Dear Jeanne and Leonard: My friend “Nora” and I found a three-week-long, intensive Italian language course that we both wanted to attend. It was being offered by a university in another part of the country, and, for a reasonable price, attendees could stay in the dorms, two to a room. The dorm was fine with me, but Nora said she wasn’t interested in dorm living, and she’d book a room for herself at a nearby motel if we decided to go. I really wanted to take this course, so I said OK. But that left me sharing a small room with a stranger I didn’t particularly like. Shouldn’t Nora have toughed it out and stayed in the dorm with me? She certainly knew the only reason I stayed there was because it was cheaper, and she and her husband have considerably more money than my husband and I do.
– Shelly, California
Dear Shelly: Look, if you have the resources to spend three weeks attending an Italian course that’s a plane ride away from your home, there’s no reason for your friend to treat you like Little Orphan Shelly.
Had Nora sprung her motel plan on you after the two of you had already signed up for the course, you’d have something to complain about. But she didn’t. She gave you the opportunity to ask a third friend to join you and share your room or to decide not to go if it meant having to stay with a stranger.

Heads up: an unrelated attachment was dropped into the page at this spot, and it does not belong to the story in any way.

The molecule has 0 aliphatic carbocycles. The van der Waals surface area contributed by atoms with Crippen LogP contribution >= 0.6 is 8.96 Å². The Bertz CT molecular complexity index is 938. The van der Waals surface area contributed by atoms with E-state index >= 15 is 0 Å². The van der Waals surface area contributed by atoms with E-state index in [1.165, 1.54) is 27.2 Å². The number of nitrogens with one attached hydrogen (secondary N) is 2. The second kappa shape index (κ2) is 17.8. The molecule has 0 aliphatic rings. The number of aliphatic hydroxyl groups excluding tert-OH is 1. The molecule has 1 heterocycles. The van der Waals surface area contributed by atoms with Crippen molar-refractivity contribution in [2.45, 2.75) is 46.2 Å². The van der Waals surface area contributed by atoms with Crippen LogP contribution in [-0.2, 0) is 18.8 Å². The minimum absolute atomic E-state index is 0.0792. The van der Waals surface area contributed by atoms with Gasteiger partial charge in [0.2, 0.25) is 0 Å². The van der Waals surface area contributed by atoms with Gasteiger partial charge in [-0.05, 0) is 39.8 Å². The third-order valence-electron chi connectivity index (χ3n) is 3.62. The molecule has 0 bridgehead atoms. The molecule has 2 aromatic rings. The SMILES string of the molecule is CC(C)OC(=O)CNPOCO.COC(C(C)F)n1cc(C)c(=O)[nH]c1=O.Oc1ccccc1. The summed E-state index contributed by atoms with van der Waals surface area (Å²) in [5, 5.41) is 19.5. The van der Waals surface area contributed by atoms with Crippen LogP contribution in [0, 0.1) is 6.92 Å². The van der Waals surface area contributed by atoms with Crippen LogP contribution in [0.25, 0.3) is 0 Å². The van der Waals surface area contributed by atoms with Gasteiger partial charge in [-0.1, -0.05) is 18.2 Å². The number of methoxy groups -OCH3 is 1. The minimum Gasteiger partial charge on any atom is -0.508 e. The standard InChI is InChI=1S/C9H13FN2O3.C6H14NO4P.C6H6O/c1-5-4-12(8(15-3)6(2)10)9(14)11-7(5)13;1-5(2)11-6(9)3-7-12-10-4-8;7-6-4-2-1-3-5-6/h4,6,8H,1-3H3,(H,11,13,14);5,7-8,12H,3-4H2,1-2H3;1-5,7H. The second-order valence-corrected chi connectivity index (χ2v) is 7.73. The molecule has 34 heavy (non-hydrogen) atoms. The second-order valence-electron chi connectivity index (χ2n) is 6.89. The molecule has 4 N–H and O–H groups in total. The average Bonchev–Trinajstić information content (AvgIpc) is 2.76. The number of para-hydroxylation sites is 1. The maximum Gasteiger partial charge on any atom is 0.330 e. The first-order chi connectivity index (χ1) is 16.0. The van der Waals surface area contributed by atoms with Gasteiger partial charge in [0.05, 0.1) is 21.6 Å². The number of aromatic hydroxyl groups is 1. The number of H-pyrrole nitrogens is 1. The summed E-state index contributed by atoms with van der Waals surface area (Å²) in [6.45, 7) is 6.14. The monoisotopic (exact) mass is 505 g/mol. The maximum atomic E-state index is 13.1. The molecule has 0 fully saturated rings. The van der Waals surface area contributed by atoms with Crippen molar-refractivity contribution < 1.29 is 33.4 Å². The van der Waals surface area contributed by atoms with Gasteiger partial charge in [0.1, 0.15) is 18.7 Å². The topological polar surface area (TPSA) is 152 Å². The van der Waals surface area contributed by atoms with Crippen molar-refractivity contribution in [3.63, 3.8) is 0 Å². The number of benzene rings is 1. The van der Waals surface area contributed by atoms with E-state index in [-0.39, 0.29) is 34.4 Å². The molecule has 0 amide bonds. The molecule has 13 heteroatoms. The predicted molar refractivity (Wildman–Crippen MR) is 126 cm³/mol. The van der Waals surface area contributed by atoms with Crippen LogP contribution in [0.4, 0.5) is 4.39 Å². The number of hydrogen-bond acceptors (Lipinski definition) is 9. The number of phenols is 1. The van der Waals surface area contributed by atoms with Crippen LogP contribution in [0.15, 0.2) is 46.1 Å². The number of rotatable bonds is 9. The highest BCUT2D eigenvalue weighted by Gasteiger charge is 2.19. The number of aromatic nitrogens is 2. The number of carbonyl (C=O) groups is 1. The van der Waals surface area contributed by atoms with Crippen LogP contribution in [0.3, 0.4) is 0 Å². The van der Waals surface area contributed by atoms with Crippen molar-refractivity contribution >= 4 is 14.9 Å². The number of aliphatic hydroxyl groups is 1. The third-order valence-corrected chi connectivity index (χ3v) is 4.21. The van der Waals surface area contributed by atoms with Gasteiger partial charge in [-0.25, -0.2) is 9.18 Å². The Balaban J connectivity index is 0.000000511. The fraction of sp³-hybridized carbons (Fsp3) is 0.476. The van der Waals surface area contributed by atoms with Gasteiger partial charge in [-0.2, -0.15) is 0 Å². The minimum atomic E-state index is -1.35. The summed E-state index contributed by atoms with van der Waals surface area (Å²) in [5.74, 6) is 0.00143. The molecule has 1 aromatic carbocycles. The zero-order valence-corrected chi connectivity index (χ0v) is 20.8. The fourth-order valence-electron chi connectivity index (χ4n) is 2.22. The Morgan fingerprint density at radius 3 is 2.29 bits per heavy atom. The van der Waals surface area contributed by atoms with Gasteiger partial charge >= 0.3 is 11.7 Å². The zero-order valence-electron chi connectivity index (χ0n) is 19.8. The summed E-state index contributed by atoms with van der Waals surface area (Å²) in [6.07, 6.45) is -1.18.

Nora also was obligated to avoid putting you in a position where you’d have to spend more money than you wanted to, and that obligation she met. Still, next time you find a course that you want to attend, you might be happier joining forces with a buddy whose budget is more like your own.
Dear Jeanne and Leonard: I have a problem with my ex-girlfriend. “Jessie” and I bought a condo together a few years ago. When we broke up last fall, I moved out, though I’ve kept paying half of the expenses. But now I plan to buy a place of my own, so I want to get my money out of the condo and my name off the mortgage. The thing is, while Jessie’s determined to stay there, she’s unwilling and unable to buy me out. Do you have any advice on how to resolve this situation amicably? I’d rather not force the sale of the condo, because every time I’ve mentioned selling it, Jessie goes ballistic.
– Edward, Boca Raton, Fla.
Dear Edward: Ballistic, you say. Is that a negotiation tactic, or a character flaw? Either way, it’s probably unrealistic to think that you and your ex-girlfriend can settle the division of your jointly owned property amicably – not when you have completely conflicting goals.
So give Jessie one more chance to buy you out, along with a firm deadline to do so – say, three months (a generous offer, since she’s already had half a year). And tell her – repeatedly, and no matter what fireworks ensue – that if she doesn’t, you’ll have no choice but to force a sale. Then hope she’s sufficiently motivated to figure out a way to pay for your half of the condo she so obviously likes living in.
If you do have to force a sale, don’t feel bad: Your ex-girlfriend is a grown-up, and grown-ups know – or should know – that they can’t appropriate someone else’s property simply because that’s what works best for them.
Please email your questions about money and relationships to Questions@MoneyManners.net.